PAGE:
My kids were scared and confused. And, truth-be-told we were confused too. The way the situation unfolded was so surreal that we hadn’t even fully wrapped our heads around it. We acknowledged their confusion and told them that it made sense that they were confused because, quite frankly, we didn’t fully understand why it was happening either.

And we shared that we understood why they were scared, then gave them reassurances that helped them regain a feeling of security. We asked them to help us understand exactly what their fears were, and then provided facts that worked to defeat the scary scenarios they’d created in their minds.

Provide Age-Appropriate Information

My husband and I were angry. And, like angry parents going through a divorce, it can be tempting to exercise that anger by feeding kids adult information that they aren’t equipped to handle. But data that is too mature can ultimately work to increase their sense of insecurity. Kids with information they can’t understand feel overwhelmed and overburdened. And instead of the knowledge being a source of power, it’s a burden that can make them feel vulnerable and inadequate.

We used analogies that our children could relate to to help them process the situation. While I understand the psychology behind why people were treating my husband the way they were, using that language with my 10-year olds would overwhelm them. Instead we used playground scenarios to help them understand why people were behaving this way in regards to their dad.

Be Available for Questions

It’ll take some time for kids to process these conversations. And that processing time will likely result in even more questions. We were sure to let our boys know that we were available anytime for questions.

If you think writing questions down is more your kid’s style, consider a question box that he can slip a written question into at any time. Then choose a day to sit down and talk through the concerns from the box.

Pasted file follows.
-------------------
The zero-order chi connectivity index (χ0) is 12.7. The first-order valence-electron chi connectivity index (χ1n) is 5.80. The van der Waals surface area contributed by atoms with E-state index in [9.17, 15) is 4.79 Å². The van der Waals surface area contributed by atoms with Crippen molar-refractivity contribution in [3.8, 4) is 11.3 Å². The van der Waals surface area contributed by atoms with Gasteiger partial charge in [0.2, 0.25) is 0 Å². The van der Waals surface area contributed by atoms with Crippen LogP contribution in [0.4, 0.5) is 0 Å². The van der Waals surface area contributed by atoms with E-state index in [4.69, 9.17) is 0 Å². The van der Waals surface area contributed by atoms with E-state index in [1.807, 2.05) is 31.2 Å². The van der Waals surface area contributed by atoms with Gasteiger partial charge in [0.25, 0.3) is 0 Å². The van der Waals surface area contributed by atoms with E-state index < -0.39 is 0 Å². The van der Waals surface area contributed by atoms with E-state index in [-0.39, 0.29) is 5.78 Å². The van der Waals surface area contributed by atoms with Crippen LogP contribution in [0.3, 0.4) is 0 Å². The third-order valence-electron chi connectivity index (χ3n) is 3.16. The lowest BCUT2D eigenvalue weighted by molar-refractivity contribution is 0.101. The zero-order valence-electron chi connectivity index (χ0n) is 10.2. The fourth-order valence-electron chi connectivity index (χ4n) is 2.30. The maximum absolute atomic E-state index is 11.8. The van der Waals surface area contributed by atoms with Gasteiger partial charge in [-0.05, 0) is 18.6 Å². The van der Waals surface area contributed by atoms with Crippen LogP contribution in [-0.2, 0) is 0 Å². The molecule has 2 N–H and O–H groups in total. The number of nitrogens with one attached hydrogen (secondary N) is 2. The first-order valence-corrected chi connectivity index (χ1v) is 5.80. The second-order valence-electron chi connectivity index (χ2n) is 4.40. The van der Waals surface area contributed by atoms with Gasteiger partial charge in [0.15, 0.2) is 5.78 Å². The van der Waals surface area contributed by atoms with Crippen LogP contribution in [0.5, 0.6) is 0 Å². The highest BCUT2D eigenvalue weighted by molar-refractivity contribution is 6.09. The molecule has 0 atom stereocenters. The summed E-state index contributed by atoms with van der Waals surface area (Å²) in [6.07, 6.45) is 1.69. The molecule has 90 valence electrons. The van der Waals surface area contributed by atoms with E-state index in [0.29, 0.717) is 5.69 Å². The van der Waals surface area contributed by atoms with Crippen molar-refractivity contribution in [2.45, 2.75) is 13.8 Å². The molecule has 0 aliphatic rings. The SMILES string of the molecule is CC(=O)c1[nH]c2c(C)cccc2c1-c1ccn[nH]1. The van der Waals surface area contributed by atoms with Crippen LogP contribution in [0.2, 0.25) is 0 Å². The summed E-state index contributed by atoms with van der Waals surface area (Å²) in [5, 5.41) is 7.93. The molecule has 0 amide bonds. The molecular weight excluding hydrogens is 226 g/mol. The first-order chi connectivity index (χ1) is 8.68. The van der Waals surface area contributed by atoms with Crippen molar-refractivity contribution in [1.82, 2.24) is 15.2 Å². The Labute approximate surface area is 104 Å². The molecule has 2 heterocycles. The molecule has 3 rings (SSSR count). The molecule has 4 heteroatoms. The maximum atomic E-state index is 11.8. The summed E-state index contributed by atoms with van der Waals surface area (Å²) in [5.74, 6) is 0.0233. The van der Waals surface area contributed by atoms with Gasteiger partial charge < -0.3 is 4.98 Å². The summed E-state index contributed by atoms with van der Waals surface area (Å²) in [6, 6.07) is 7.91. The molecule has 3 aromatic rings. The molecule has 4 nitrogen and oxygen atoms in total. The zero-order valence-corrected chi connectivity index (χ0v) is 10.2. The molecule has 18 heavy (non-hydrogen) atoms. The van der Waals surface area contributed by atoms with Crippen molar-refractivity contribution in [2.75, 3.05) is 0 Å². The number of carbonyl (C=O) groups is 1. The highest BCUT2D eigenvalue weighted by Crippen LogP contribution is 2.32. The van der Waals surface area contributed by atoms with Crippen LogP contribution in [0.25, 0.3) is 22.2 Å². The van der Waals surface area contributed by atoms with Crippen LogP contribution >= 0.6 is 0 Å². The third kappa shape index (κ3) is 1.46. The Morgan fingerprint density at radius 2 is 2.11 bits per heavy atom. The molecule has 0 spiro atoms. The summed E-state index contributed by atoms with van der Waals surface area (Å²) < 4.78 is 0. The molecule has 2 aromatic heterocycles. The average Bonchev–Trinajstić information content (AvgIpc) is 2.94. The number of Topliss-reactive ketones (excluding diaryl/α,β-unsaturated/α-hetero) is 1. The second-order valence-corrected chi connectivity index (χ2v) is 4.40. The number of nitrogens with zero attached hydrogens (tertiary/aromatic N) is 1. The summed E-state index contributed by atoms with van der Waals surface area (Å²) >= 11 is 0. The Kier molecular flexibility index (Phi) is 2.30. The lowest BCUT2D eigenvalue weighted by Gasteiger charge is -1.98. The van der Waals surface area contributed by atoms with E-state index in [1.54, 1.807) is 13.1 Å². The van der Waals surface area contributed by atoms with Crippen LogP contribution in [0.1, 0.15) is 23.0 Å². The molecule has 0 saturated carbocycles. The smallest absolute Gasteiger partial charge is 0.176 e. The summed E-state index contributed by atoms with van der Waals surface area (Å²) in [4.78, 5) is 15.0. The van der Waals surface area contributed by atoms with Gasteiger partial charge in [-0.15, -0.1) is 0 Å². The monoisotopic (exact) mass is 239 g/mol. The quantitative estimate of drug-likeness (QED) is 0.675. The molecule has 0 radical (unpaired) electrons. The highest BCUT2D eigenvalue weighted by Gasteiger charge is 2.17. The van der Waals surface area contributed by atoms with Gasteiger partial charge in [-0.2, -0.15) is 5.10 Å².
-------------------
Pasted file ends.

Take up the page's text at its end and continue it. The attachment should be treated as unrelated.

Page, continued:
Equip Them for the Outside

Because our situation was so public, it was important that we prepared our kids for questions or situations they may face when we weren’t with them. To that end, we asked them about questions they’d been asked from other adults and kids, and added some we thought might come up, and helped them formulate answers they were comfortable with. This gave them confidence to address the situation at school, during sports, or whenever we weren’t there to back them up.

Taking this proactive approach to helping our boys process this very adult situation has given them the tools to respond to it with resiliency. They still ask us questions, but now their approach is with curiosity instead of palatable fear and confusion. We respected and validated their emotions and armed them with age-appropriate information and a sense of understanding that allowed them to face the situation with confidence.

We’ve recently decided to make steps to move. While we knew we’d leave eventually, our initial intention was to stay here for a year or two longer. But the meanness, while no longer shouting at us in the media, lurks around corners as I run my daily errands.

Keeping the same guidelines in mind, we told the boys about the potential move. In response, their faces beamed with eager anticipation. While they are sad to move away from friends, they are excited about all the opportunities that await them in a new city.

As I looked into their faces, I couldn’t have been more proud. Proud of them for approaching life with such openness and joy. But proud of us too. Proud of the foundation we’ve thoughtfully laid for them, that nurtures that sense of security and confidence.

And I pray that it is strong enough to suffocate the mean when it happens to them.